The Founder: Cecil Rhodes and the Pursuit of Power

By Robert I. Rotberg; Miles F. Shore | Go to book overview

23
"Sex Enters into Great Matters of State" Of Dreams and Deeds

RHODES WAS both a dreamer and a doer. To the end of his days the Founder never ceased asking "what if . . .?" and then seeking practical, entrepreneurial answers to questions both profound and mundane. He did so despite increasing concerns about the ability of his body to endure the uncommon strains placed upon it by both stress and physical deterioration, and despite the repeated pains that came from his heart and the "fevers" which sent him so often to bed. Refusing until near the end to slow down or to succumb to this most unsquarable of enemies, Rhodes set his usual fast and varied pace, imagining, conceptualizing, delegating, and nagging by telegraph. He sought new economic opportunities and to promote and further those which had already been initiated. His energy levels remained astonishingly high almost to the end, and so too did his ability to translate even the most seemingly far-fetched ideas into accomplishment.

In addition to his hitherto little-acknowledged heavy involvement in the political transformation of the Cape both before and during the Anglo-Boer War, Rhodes propelled his telegraph and his rails toward Cairo and toward more directly realizable but still challenging goals like Ujiji and the Victoria Falls. He presided over the emergence of settler Southern Rhodesia, and encouraged and assisted its development. He directed the occupation and initial administration of Northern Rhodesia. He continued to guide De Beers and the diamond industry (as well as the British South Africa Company), and never simply sat back and counted his growing wealth. Nor did he resort to the narcissistic exercise of erecting empty monuments to his own genius. Instead, his active brain fostered a stream of new projects, both in the Cape and in the north, which were to lead to industries of benefit to South Africa and the Rhodesias. He traveled the world and thought and planned constantly for an empire which comparatively soon would be deprived of his guiding gifts. 1

-638-

Notes for this page

Add a new note
If you are trying to select text to create highlights or citations, remember that you must now click or tap on the first word, and then click or tap on the last word.
One moment ...
Default project is now your active project.
Project items
Notes
Cite this page

Cited page

Style
Citations are available only to our active members.
Buy instant access to cite pages or passages in MLA 8, MLA 7, APA and Chicago citation styles.

(Einhorn, 1992, p. 25)

(Einhorn 25)

(Einhorn 25)

1. Lois J. Einhorn, Abraham Lincoln, the Orator: Penetrating the Lincoln Legend (Westport, CT: Greenwood Press, 1992), 25, http://www.questia.com/read/27419298.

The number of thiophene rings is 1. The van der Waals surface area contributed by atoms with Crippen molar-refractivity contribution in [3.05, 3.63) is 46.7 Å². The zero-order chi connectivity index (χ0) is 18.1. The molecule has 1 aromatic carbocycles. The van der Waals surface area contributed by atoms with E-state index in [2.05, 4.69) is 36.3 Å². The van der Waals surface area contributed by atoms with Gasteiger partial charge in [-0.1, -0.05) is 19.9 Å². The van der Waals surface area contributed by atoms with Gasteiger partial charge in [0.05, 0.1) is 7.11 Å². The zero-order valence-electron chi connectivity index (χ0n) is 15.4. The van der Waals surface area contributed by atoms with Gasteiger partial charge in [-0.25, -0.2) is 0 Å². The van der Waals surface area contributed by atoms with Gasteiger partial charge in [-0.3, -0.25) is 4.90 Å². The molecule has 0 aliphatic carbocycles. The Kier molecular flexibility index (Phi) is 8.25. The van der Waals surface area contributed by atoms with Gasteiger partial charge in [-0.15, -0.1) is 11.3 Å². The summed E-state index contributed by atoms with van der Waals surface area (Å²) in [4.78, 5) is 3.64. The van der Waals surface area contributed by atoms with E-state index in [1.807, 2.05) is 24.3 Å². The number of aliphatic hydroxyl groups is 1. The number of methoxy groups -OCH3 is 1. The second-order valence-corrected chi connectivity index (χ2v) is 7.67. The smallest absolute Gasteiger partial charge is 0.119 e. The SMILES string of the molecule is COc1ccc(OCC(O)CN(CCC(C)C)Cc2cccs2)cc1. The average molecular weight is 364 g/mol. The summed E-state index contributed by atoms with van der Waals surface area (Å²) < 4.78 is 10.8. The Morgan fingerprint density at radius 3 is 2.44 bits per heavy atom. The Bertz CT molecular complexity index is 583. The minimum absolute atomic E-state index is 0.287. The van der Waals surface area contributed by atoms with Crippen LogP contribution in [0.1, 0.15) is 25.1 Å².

Note: primary sources have slightly different requirements for citation. Please see these guidelines for more information.

Cited page

Bookmark this page
The Founder: Cecil Rhodes and the Pursuit of Power
Table of contents

Table of contents

Settings

Settings

Typeface
Text size Smaller Larger Reset View mode
Search within

Search within this book

Look up

Look up a word

  • Dictionary
  • Thesaurus
Please submit a word or phrase above.
Print this page

Print this page

Why can't I print more than one page at a time?

Help
Full screen
Items saved from this book
  • Bookmarks
  • Highlights & Notes
  • Citations
/ 804

matching results for page

    Questia reader help

    How to highlight and cite specific passages

    1. Click or tap the first word you want to select.
    2. Click or tap the last word you want to select, and you’ll see everything in between get selected.
    3. You’ll then get a menu of options like creating a highlight or a citation from that passage of text.

    OK, got it!

    Cited passage

    Style
    Citations are available only to our active members.
    Buy instant access to cite pages or passages in MLA 8, MLA 7, APA and Chicago citation styles.

    "Portraying himself as an honest, ordinary person helped Lincoln identify with his audiences." (Einhorn, 1992, p. 25).

    "Portraying himself as an honest, ordinary person helped Lincoln identify with his audiences." (Einhorn 25)

    "Portraying himself as an honest, ordinary person helped Lincoln identify with his audiences." (Einhorn 25)

    "Portraying himself as an honest, ordinary person helped Lincoln identify with his audiences."1

    1. Lois J. Einhorn, Abraham Lincoln, the Orator: Penetrating the Lincoln Legend (Westport, CT: Greenwood Press, 1992), 25, http://www.questia.com/read/27419298.

    Cited passage

    Thanks for trying Questia!

    Please continue trying out our research tools, but please note, full functionality is available only to our active members.

    Your work will be lost once you leave this Web page.

    Buy instant access to save your work.

    Already a member? Log in now.

    Search by... Author
    Show... All Results Primary Sources Peer-reviewed

    Oops!

    An unknown error has occurred. Please click the button below to reload the page. If the problem persists, please try again in a little while.